Many of us are experiencing a different kind of Christmas this year, thanks to COVID-19. Quite possibly, some of us are also grappling with grief and loss in a season that’s supposed to be filled with merry and bright.
I know what it’s like to experience grief and loss and Christmastime.
It was a frigid December day, just five days before Christmas.
Everything was cold, including the first-row wooden church pew I was sitting on with my family. The elaborately decorated sanctuary before me captured my attention. I had attended many a service in this church–my childhood church–during Christmastime, but never had I seen the sanctuary look this breathtaking. A brightly lit Christmas tree. A perfectly displayed manger scene. And, some of the most gorgeous red Poinsettias I’ve ever seen filled the front of the church. It was everything lovely.
You’d think with such beauty and splendor this would be one of the most special days of Christmas ever. I wish I could say it was. However, this was my worst. I was saying goodbye to my mother at her funeral.
Who buries their mother just five days before Christmas?
When the rest of the world is rockin’ around the Christmas tree and making their lists and checking them twice, how is one supposed to mourn the loss of her best friend during what’s supposed to be the most wonderful time of the year? When others are decking their halls and trimming their trees and enjoying all the season has to offer, how in the world do we make room for grief and loss. For a casket and death and sorrow?
No, there was nothing merry about that Christmas.
Mom passed away on December 16, 2006, fourteen years ago today. The days immediately following were foggy at best. I don’t remember much. Thankfully I had finished my shopping early, and prepared all I could for Christmas. We planned her services and made necessary decisions. We chose flowers, a casket, and scriptures to be read at her funeral. I was grateful I had my family to carry me along when I couldn’t carry myself.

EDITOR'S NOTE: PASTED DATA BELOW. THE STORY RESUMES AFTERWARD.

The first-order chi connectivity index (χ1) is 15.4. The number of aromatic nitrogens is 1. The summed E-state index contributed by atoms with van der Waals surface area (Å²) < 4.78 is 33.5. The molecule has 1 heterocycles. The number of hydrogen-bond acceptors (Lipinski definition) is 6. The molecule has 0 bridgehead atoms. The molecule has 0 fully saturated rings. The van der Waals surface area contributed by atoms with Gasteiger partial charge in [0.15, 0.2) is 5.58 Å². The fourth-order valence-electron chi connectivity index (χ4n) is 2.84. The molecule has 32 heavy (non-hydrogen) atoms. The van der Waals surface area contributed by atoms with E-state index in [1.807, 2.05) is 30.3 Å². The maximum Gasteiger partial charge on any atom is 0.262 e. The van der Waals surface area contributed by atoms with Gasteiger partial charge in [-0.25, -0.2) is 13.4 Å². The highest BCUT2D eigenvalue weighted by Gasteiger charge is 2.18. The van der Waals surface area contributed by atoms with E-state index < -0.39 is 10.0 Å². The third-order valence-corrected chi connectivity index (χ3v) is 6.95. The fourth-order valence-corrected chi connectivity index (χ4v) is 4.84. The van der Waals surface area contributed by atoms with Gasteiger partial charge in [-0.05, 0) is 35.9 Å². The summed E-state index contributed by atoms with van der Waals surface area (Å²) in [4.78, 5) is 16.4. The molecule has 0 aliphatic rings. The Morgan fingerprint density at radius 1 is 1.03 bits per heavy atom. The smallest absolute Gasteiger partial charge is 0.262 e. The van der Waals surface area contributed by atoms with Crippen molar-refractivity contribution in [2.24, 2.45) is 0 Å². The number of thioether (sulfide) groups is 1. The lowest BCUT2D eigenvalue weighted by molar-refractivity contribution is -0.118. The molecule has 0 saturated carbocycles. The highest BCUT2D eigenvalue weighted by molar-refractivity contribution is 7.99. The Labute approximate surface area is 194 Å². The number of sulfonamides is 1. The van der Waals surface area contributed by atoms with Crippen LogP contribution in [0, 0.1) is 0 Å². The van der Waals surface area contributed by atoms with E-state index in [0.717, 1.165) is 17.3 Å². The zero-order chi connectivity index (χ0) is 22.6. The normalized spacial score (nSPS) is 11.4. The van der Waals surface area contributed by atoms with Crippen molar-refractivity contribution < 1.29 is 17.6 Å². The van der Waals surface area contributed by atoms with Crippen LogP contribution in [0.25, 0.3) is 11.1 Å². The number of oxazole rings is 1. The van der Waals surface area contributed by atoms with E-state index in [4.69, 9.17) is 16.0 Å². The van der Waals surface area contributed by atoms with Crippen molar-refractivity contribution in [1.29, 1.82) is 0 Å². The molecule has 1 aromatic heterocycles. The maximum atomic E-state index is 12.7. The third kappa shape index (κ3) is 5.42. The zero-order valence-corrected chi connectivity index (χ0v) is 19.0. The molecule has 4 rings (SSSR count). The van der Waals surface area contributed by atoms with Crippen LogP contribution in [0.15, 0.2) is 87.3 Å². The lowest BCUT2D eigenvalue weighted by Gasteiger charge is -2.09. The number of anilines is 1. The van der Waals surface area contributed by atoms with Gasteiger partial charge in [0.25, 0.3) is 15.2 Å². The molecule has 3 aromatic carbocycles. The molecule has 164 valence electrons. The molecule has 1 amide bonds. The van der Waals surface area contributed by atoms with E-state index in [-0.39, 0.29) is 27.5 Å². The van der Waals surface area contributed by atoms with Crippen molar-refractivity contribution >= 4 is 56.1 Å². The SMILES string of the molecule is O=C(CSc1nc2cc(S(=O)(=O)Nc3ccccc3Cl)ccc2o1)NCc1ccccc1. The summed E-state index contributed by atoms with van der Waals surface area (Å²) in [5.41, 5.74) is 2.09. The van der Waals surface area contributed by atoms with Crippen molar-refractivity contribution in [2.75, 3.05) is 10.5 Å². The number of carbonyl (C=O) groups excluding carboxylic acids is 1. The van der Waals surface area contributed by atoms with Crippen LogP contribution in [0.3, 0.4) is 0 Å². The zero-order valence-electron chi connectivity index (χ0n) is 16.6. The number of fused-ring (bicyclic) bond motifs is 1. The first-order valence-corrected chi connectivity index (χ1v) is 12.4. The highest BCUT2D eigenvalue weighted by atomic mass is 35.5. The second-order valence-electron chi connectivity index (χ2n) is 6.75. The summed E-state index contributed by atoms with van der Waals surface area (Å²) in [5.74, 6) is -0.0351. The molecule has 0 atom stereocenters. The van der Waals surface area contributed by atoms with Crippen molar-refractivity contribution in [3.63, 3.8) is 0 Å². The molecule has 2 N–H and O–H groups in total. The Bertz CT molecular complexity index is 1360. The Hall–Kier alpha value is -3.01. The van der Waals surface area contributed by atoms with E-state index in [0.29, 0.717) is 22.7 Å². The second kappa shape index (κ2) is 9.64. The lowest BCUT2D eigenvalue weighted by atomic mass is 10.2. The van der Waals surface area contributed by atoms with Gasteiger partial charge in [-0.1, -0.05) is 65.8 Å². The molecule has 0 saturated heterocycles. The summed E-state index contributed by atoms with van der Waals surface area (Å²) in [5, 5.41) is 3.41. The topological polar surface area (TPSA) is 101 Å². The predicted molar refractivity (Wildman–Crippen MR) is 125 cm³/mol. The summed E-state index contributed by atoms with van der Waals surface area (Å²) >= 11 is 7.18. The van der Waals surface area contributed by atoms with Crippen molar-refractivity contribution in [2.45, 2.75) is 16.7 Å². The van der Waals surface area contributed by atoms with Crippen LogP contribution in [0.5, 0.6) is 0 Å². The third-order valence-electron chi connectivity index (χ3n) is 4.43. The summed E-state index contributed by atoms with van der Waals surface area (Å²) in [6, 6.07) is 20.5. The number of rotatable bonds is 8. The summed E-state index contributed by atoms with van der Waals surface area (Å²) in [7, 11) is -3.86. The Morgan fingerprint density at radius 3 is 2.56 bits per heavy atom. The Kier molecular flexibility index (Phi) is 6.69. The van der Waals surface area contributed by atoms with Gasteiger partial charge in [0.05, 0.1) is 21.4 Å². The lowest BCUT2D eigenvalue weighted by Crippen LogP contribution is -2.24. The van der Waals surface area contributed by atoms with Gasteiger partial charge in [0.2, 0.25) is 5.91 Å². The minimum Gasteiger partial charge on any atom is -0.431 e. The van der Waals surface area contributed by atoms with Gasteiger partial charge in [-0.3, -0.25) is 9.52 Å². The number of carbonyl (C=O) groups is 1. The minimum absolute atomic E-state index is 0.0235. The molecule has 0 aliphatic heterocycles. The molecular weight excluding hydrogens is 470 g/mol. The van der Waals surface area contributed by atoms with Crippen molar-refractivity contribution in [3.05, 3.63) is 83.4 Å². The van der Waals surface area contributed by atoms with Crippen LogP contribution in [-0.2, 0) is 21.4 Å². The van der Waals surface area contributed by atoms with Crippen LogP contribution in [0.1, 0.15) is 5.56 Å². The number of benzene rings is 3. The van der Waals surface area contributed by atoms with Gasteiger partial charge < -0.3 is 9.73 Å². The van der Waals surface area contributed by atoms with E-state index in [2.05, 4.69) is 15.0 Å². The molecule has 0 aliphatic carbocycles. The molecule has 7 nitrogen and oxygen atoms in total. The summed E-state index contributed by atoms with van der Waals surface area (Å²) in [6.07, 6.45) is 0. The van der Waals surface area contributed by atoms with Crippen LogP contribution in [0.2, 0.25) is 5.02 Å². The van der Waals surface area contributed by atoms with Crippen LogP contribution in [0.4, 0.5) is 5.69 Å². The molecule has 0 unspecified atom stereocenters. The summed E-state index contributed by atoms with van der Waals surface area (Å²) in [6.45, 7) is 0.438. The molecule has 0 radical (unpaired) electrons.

What I couldn’t prepare for, however, was losing Mom so close to Christmas, my favorite holiday.
Christmas has always been my favorite. I had always felt sorry for those who had lost loved ones during the Christmas season, as I couldn’t imagine the heartache. Well, there I was. This heartache had become my reality.
Our children were 12 and 9 years old at the time. They dearly loved their grandma, and were grieving in their own ways. Maybe more than ever, I wanted to do all I could to bless them and to give them a merry Christmas. My heart’s desire was to make their Christmas special. However, my own grief stood in the way. I couldn’t function, let alone facilitate a merry Christmas.
This was our first Christmas at home by ourselves, ever. We always spent Christmas at Mom and Dad’s. With both of them now gone, I remember sitting on our living room floor on Christmas morning in disbelief, yet trying to put on a happy face. But, I cried through opening presents. I cried through our Christmas dinner. We all cried and mourned and held each other throughout the day.
Experiencing grief and loss at Christmas time is difficult.
Maybe you know this, too. I wouldn’t wish it on anyone. There’s one less plate at the dinner table. One less present under the tree. One less smile, laugh, joyful presence. The heartache from the absence of our loved one is real. Grief and loss can be overwhelming and consuming, no matter what time of year it occurs. No doubt, the first Christmas without our loved one can be especially difficult. Life isn’t the same without him or her and we wonder how will we ever make it through?
The thing I kept coming back to that Christmas was my faith. I cried out to God often, and in His grace, He sustained me. I could feel His presence close in those difficult days, and I firmly believe He caused situations and circumstances of blessing to appear in our lives. The promise of Christmas became even more real and special to all of us. And, even though it was the most difficult time in my life thus far, it actually was also one of the most blessed.
When someone is hurting or brokenhearted, the Eternal moves in close and revives him in his pain.Psalm 34:18 VOICE
How does one survive grieving the loss of a loved one during the holidays?
We each experience grief in our own way, in our own time. Therefore, there’s no right or perfect way to walk through it. Sharing from my experience, these are some of the things that helped me.
We started new traditions that very first Christmas in Mom’s absence. They’ve become ones we now enjoy each year.
I let myself be sad. Instead of burying how I felt, I gave myself permission to feel any and all emotions.
I surrounded myself with people who cared about me and who loved me. They allowed me to grieve and even grieved with me.
I drew near to God. As I read through the Psalms during that time, I asked God to infuse hope into my heart. Christmas, and the birth of Jesus, took an entirely new meaning for me that year. I became increasingly grateful for the hope we have in Jesus.
I took care of myself. That may look differently for all of us. Somedays I just allowed myself to “be.”
Friend, if you’re grieving the loss of a loved one this Christmas, I’m so very sorry for your pain. Please know you aren’t alone in this. I am praying God meets you in our grief and loss, and I pray He comforts you and gives you His peace. He’s with you, friend. He’s with you.
God blesses those people who grieve. They will find comfort!Matthew 5:4 CEV
This was adapted from the original post, Rediscovering Christmas – Grief And The Holidays.
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